A river that forms the boundary between Earth and the Underworld.
In Greek mythology, the River Styx plays an important role in the geography of the underworld. When souls enter the territory of Hades, they must pay Charon, the ferryman, a fee to cross the Styx. It is the boundary that separates the world of the living from the world of the dead.
In Greek mythology, Styx (/ ˈstɪks /; Ancient Greek: Στύξ [stýks]) is a deity and a river.
The rivers Acheron, Cocytus, Lethe, Phlegethon, and Styx all converge at the center of the underworld on a great marsh, which sometimes is also called the Styx. According to Herodotus, the river Styx originates near Pheneus. Styx is also a goddess with prehistoric roots in Greek mythology as a daughter of Tethys, after whom the river is named and because of whom it had miraculous powers.
If anyone bathes in the Styx and survives, that person will bear the Curse of Achilles and become invulnerable to most physical attacks, excluding a small spot on their body that if struck will instantly kill them.
Ferryman River Styx, Charon is an iconic figure of Greek mythology, for the minor god, or daemon was the ferryman of the dead in the Underworld and is often depicted on his skiff transporting the souls of the deceased. Nyx and Erebus had many children, and so Charon was a sibling to many of the “dark” figures of Greek mythology, including the goddesses Nemesis (Vengeance) and Eris (Strife) and the gods Thanatos (Death) and Geras (Old Age).
Charon was the child of two early deities of the Greek pantheon, Nyx (Night) and Erebus (Darkness).
As with most of the children of Nyx and Erebus, Charon was said to reside within the Greek Underworld, and his role for eternity was to act as ferryman of the dead.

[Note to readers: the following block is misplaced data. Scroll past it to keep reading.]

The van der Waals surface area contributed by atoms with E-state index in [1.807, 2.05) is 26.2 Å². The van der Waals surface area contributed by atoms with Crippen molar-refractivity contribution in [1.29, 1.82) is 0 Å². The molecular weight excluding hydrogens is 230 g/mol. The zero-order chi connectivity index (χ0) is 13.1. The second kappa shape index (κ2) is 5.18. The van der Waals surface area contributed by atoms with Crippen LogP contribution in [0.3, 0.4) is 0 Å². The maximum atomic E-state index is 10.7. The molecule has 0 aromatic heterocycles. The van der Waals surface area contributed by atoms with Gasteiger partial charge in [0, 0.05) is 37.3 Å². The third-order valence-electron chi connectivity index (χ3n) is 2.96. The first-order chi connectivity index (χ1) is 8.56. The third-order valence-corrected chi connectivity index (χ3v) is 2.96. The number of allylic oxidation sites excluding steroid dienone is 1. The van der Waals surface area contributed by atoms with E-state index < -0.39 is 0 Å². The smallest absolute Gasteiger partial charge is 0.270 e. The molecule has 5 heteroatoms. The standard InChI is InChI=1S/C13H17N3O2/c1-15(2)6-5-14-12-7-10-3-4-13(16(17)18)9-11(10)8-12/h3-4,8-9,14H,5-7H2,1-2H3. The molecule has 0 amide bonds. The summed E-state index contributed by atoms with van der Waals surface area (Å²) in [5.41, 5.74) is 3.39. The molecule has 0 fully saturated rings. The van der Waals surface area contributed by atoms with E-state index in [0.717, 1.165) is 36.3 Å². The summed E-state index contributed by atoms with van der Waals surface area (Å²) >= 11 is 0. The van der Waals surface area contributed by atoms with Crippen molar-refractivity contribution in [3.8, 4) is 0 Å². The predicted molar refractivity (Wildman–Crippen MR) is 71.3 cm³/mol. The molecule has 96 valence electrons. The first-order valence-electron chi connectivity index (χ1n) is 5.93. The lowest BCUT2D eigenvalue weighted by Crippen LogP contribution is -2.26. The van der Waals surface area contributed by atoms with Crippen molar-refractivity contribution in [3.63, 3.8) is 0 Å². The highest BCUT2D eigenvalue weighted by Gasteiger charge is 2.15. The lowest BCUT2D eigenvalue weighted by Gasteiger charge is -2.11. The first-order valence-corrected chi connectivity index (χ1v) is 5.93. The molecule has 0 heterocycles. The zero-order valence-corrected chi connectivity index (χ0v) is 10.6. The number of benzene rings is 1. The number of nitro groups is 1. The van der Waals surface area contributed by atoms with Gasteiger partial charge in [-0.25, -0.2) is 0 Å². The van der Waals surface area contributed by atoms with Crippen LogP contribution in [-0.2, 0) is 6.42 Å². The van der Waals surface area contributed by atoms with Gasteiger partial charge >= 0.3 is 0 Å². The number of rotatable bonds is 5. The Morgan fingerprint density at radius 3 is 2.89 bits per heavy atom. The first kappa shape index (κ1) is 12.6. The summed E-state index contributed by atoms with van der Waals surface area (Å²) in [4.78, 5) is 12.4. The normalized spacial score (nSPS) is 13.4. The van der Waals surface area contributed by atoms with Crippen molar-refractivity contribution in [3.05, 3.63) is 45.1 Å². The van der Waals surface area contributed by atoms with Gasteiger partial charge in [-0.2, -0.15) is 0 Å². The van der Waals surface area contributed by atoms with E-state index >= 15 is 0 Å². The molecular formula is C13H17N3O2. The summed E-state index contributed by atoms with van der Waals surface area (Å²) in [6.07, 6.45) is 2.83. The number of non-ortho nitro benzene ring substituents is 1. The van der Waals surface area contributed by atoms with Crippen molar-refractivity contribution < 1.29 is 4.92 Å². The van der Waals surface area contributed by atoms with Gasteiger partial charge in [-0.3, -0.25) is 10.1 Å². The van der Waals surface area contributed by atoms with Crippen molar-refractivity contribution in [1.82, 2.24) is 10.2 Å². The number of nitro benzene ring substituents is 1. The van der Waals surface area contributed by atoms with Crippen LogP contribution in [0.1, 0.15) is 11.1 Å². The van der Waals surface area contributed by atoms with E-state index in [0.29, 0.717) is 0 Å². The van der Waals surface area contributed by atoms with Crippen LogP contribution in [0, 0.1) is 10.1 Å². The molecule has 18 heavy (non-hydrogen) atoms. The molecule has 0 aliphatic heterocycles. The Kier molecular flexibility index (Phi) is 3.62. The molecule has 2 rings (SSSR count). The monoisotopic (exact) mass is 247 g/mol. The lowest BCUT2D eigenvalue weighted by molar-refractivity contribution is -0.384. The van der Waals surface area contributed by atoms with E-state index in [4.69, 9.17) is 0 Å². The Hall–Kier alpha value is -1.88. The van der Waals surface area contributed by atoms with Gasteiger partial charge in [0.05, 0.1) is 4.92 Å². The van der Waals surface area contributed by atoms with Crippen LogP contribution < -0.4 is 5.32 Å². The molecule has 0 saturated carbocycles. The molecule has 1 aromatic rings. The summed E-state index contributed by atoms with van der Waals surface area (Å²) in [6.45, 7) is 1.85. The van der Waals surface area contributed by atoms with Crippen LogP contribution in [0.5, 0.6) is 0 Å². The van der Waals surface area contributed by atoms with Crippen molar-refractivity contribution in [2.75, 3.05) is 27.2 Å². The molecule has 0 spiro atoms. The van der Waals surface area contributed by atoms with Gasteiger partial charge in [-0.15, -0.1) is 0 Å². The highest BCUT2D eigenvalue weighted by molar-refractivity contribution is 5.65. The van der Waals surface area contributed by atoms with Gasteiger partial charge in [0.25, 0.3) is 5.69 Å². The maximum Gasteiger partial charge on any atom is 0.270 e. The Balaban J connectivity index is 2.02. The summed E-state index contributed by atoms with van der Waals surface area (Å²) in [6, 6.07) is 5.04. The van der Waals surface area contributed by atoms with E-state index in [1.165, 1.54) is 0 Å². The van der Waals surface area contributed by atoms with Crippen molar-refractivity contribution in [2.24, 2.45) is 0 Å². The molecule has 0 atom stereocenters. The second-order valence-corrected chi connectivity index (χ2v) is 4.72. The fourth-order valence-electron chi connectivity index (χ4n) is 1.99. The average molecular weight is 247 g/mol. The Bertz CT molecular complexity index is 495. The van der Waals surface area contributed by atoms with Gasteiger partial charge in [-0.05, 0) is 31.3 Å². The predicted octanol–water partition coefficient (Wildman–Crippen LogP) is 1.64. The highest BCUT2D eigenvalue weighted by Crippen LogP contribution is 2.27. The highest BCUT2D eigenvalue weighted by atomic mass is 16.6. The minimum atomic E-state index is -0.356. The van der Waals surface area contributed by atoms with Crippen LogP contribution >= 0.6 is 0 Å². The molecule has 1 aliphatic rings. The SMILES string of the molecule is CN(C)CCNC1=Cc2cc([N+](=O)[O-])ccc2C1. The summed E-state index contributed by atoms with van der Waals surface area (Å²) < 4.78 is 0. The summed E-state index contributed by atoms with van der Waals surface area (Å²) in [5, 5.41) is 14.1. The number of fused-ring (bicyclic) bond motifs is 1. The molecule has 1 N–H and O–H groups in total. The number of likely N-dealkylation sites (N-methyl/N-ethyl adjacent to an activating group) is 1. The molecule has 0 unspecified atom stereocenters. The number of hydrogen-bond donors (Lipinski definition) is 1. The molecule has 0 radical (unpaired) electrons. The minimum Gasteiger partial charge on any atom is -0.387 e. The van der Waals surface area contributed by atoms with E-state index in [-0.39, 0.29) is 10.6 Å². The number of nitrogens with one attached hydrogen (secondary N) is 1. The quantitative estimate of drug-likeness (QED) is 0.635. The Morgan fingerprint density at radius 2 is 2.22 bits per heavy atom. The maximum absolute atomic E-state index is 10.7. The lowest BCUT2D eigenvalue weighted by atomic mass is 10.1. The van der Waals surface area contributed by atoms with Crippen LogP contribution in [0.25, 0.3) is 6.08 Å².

The idea was that Hermes, or another Psychopomp, would escort the newly deceased to the banks of the River Acheron, the River of Pain. Here the skiff of Charon would await, with Charon taking the deceased across the river, as long as they could pay the fare.
Charon’s fee was said to be coinage, either an obolos or Persian denace. Neither coin was particularly valuable, but for the deceased to have in their possession such a coin, meaning that the deceased had been subjected to the proper funeral rites; for the obolos would have been placed in the mouth of the newly deceased.
Those that could not pay Charon’s fee would wander along the banks of the Acheron for 100 years, with their spirits found as ghosts upon the earth, perhaps haunting those who had not undertaken the expected funeral rites.
Those that could pay the ferryman of the dead, would be safely transported across the Acheron into the heart of Hades ’realm. The deceased could then stand in front of the Judges of the Dead, who would pass judgment on how they would spend eternity.
It is often said that Charon was the ferryman across the River Styx, although this was a later alteration of the Charon myth, for, of course, the Styx was the most famous of the rivers found in the Greek underworld.
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